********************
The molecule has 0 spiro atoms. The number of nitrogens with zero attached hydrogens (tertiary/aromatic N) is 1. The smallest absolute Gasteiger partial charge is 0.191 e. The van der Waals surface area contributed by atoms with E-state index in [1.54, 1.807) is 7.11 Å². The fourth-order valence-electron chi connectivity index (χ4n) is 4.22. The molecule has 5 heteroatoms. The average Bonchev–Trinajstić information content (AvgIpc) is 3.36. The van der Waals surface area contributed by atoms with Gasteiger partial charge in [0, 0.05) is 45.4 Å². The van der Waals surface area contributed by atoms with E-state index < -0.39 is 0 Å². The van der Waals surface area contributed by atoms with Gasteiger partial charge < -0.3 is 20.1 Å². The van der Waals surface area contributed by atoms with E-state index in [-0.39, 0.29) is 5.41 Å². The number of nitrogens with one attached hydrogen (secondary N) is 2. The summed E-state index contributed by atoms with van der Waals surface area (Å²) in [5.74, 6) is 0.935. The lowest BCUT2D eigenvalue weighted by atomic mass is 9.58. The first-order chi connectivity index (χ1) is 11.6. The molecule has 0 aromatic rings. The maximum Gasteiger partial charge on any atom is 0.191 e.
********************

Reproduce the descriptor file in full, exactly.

The molecule has 0 spiro atoms. The number of nitrogens with zero attached hydrogens (tertiary/aromatic N) is 1. The smallest absolute Gasteiger partial charge is 0.191 e. The van der Waals surface area contributed by atoms with E-state index in [1.54, 1.807) is 7.11 Å². The fourth-order valence-electron chi connectivity index (χ4n) is 4.22. The molecule has 5 heteroatoms. The average Bonchev–Trinajstić information content (AvgIpc) is 3.36. The van der Waals surface area contributed by atoms with Gasteiger partial charge in [0, 0.05) is 45.4 Å². The van der Waals surface area contributed by atoms with E-state index < -0.39 is 0 Å². The van der Waals surface area contributed by atoms with Gasteiger partial charge < -0.3 is 20.1 Å². The van der Waals surface area contributed by atoms with E-state index in [-0.39, 0.29) is 5.41 Å². The number of nitrogens with one attached hydrogen (secondary N) is 2. The summed E-state index contributed by atoms with van der Waals surface area (Å²) in [5.74, 6) is 0.935. The lowest BCUT2D eigenvalue weighted by atomic mass is 9.58. The first-order chi connectivity index (χ1) is 11.6. The molecule has 0 aromatic rings. The maximum Gasteiger partial charge on any atom is 0.191 e.